This material is appropriate for anyone who is personally touched by dementing illnesses including health professionals, students in the health professions, or families and loved ones of persons with dementia. No special background is required other than knowledge of English.

Suggested Readings

As a student enrolled in this course, you will have free access to selected content for the duration of the course. All readings were selected by the instructors specifically for this course.

The following readings are suggested but not required:

Mace, N.L. & Rabins, P.V. (2011).  The 36-hour day:  A family guide to caring for people who have Alzheimer disease, related dementias, and memory loss (5th ed.)Baltimore, MD, JHU Press.

Gitlin, L.N. & Piersol, V.P. (2014). A Caregiver's Guide to Dementia: Using Activities and Other Strategies to Prevent, Reduce and Manage Behavioral Symptoms. (1st ed.). Philadelphia, PA; Camino Books.

Rabins, P.V., Lyketsos, C.G. & Steele, C.D.  (2006).  Practical dementia care. (2nd ed.). New York, NY:  Oxford University Press.  

Course Format

Each week will be divided into multiple video segments that can be grouped as three  or four lectures or viewed separately. Weekly discussion board questions and structured exercises will be designed to challenge students to advocate for a new and more humane approach to dementia care.


Will I get a Statement of Accomplishment after completing this class?

Yes. Students who successfully complete the class will receive a Statement of Accomplishment signed by the instructors.

What resources will I need for this class?

Only a working computer and internet connection.

What is Continuing Nurse Education (CNE)?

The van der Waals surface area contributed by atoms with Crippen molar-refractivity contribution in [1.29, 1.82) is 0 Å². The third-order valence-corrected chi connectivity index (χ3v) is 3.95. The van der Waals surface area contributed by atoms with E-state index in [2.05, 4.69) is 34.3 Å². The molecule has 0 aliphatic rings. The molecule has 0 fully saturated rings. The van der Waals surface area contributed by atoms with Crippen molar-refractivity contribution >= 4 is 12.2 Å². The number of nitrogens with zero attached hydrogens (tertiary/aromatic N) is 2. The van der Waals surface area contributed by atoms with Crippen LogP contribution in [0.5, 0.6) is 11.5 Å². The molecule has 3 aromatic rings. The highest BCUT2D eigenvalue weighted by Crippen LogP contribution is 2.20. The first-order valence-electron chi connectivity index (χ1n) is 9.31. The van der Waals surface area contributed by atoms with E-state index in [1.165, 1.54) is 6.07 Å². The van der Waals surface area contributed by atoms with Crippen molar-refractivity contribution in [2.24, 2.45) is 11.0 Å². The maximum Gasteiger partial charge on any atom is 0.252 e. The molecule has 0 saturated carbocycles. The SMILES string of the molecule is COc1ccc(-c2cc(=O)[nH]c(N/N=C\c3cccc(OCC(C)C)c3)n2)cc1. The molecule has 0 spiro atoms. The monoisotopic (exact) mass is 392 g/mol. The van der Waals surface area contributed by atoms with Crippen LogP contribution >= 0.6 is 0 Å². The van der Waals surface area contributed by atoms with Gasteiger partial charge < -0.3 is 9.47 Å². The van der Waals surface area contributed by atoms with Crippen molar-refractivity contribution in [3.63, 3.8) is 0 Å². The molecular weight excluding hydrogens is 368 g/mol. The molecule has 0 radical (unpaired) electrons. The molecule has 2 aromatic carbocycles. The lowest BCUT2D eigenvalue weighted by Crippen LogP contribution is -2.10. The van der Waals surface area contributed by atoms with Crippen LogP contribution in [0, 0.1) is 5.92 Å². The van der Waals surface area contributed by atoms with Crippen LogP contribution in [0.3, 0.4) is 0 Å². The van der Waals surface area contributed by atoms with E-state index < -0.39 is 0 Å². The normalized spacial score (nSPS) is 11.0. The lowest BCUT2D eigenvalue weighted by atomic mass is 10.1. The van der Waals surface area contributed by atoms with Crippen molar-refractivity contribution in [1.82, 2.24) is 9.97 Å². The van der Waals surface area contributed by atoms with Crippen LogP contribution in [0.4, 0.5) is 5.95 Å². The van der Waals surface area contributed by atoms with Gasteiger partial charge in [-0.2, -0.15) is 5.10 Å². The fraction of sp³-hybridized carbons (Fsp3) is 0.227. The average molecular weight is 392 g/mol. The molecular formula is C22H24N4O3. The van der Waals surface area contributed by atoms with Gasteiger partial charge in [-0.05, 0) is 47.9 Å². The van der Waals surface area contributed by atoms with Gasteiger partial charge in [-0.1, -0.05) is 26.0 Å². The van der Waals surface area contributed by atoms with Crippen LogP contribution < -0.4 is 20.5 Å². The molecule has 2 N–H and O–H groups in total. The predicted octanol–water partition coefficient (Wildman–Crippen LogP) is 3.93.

Per the American Nurse Credentialing Center, CNE activities are intended to build upon the educational and experiential bases of the professional RN for the enhancement of practice, education, administration, research, or theory development, to the end of improving the health of the public and RNs pursuit of their professional career goals.

What is the value of CNE? 

It provides an opportunity for professional development and lifelong learning.

I'm not a nurse, but CNE is offered for this course. Should I sign up for CNE?

Check with your professional organization to determine if it accepts ANCC contact hours.

Is CNE applicable to other professions?  

Check with your professional organization to determine if it accepts ANCC contact hours.

Does CNE apply to international audiences?

The ANCC is internationally recognized.  Check with your international licensing board to determine if it accepts ANCC contact hours.

Will my state accept CNE provided through the Institute for Johns Hopkins Nursing?

"The IJHN is accredited as a provider of continuing nursing education by the American Nurses Credentialing Center’s Commission on Accreditation”.  The ANCC is recognized domestically and internationally.

Does CNE expire?  

Contact hours do not expire per se, but check with your professional organization regarding its required time frame for completion of CNE for licensing.

If I don't complete this course, will I be given partial credit?

The course must be completed in its entirety including the final evaluation in order to receive contact hours. The fee paid to the Johns Hopkins University School of Nursing is not refundable.